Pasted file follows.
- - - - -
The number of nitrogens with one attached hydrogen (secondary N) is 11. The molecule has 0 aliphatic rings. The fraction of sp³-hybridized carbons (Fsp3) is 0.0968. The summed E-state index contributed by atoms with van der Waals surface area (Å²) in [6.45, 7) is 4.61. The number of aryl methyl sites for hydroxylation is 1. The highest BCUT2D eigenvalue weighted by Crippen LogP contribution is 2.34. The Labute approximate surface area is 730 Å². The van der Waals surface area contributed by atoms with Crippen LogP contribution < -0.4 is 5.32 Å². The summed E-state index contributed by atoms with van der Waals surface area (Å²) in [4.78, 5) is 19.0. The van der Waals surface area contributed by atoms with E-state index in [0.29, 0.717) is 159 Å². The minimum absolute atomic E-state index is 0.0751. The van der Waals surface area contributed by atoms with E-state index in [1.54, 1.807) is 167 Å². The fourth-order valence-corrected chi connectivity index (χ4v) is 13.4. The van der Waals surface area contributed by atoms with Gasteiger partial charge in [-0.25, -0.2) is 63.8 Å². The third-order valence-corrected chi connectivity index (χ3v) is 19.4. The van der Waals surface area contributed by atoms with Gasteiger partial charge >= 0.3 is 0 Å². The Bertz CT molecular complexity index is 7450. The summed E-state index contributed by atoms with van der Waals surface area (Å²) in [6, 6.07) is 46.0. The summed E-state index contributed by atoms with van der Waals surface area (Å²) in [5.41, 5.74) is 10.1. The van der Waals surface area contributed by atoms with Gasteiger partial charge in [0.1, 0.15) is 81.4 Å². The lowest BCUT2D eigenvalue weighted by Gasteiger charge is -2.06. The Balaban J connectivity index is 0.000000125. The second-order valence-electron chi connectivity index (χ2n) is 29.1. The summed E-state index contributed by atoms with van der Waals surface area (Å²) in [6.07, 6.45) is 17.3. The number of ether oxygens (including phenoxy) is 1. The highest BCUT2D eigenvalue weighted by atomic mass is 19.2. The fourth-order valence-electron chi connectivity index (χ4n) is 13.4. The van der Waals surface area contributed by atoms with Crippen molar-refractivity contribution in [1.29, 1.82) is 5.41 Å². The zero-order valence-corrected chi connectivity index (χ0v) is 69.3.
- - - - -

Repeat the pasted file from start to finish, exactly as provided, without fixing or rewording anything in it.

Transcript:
The number of nitrogens with one attached hydrogen (secondary N) is 11. The molecule has 0 aliphatic rings. The fraction of sp³-hybridized carbons (Fsp3) is 0.0968. The summed E-state index contributed by atoms with van der Waals surface area (Å²) in [6.45, 7) is 4.61. The number of aryl methyl sites for hydroxylation is 1. The highest BCUT2D eigenvalue weighted by Crippen LogP contribution is 2.34. The Labute approximate surface area is 730 Å². The van der Waals surface area contributed by atoms with Crippen LogP contribution < -0.4 is 5.32 Å². The summed E-state index contributed by atoms with van der Waals surface area (Å²) in [4.78, 5) is 19.0. The van der Waals surface area contributed by atoms with E-state index in [0.29, 0.717) is 159 Å². The minimum absolute atomic E-state index is 0.0751. The van der Waals surface area contributed by atoms with E-state index in [1.54, 1.807) is 167 Å². The fourth-order valence-corrected chi connectivity index (χ4v) is 13.4. The van der Waals surface area contributed by atoms with Gasteiger partial charge in [-0.25, -0.2) is 63.8 Å². The third-order valence-corrected chi connectivity index (χ3v) is 19.4. The van der Waals surface area contributed by atoms with Gasteiger partial charge >= 0.3 is 0 Å². The Bertz CT molecular complexity index is 7450. The summed E-state index contributed by atoms with van der Waals surface area (Å²) in [6, 6.07) is 46.0. The summed E-state index contributed by atoms with van der Waals surface area (Å²) in [5.41, 5.74) is 10.1. The van der Waals surface area contributed by atoms with Gasteiger partial charge in [0.1, 0.15) is 81.4 Å². The lowest BCUT2D eigenvalue weighted by Gasteiger charge is -2.06. The Balaban J connectivity index is 0.000000125. The second-order valence-electron chi connectivity index (χ2n) is 29.1. The summed E-state index contributed by atoms with van der Waals surface area (Å²) in [6.07, 6.45) is 17.3. The number of ether oxygens (including phenoxy) is 1. The highest BCUT2D eigenvalue weighted by atomic mass is 19.2. The fourth-order valence-electron chi connectivity index (χ4n) is 13.4. The van der Waals surface area contributed by atoms with Crippen molar-refractivity contribution in [1.29, 1.82) is 5.41 Å². The zero-order valence-corrected chi connectivity index (χ0v) is 69.3.